The flags are waving, the result is clear and a drizzly little archipelago with just 2,841 people on it has made world news. However, for the three Falkland islanders who voted “no” in the referendum, and who now find themselves marooned in a sea of 1,513 “yes” voters, this must be a nervy time.
“Last night down at the Whalebone Arch, with the cameras and everything, everybody was saying: ‘I wonder who those three people were?’” says Cathy Jacobsen, landlady at the Victory Bar in Stanley. “We said we’d all club together and get them a ticket to Argentina.”
However, that may not fairly represent those “no” voters.
The question they answered was: “Do you wish the Falkland Islands to retain their current political status as an Overseas Territory of the United Kingdom?”
There could be other reasons to refuse that, besides closet Argentophilia. Nevertheless, the refusals are a stain on the result for some islanders.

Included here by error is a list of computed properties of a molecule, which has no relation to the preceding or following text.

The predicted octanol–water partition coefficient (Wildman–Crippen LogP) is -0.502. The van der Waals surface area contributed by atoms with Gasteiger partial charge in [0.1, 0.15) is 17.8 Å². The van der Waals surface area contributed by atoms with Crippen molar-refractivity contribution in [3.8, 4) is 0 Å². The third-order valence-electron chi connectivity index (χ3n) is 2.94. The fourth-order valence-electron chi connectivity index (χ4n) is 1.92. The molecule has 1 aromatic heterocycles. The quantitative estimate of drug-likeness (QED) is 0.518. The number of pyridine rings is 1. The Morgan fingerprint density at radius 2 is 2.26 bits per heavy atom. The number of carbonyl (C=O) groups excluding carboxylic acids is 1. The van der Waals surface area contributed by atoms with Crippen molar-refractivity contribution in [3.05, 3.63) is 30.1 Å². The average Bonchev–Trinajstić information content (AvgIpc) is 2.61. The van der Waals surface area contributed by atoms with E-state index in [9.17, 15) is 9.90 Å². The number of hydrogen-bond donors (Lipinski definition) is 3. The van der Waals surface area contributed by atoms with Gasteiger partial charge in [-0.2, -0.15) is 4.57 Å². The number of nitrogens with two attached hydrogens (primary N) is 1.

Indeed Jacobsen says she is surprised that the “yes” vote came in below 100 percent and has no idea who might have demurred — yet.
“In a small community, it won’t take long to find out who voted no,” she says.
If this sounds unfriendly, she insists the consequences will be mild.
“I think people would be a bit annoyed with them, they’d say their piece, and that would be it. They might lose a few friends,” she says.
Down at the West Store shopping center, the manager of the home appliance store, Liam Short, sees things differently. He voted yes, but still expected a much larger no vote — and lost a bet because of it.
Was he aware of anybody actually calling for a no?
“I did speak to one person and they were saying they were going to vote no,” he says. “More for a reason of independence.”
Could he ask that person if they would talk to me about it?
“I’m pretty sure that they won’t broadcast it,” he says.
And yes, Short calls back to confirm that the person did indeed vote no, but will not talk — not even anonymously.
“Down here, it would destroy their reputation,” he says.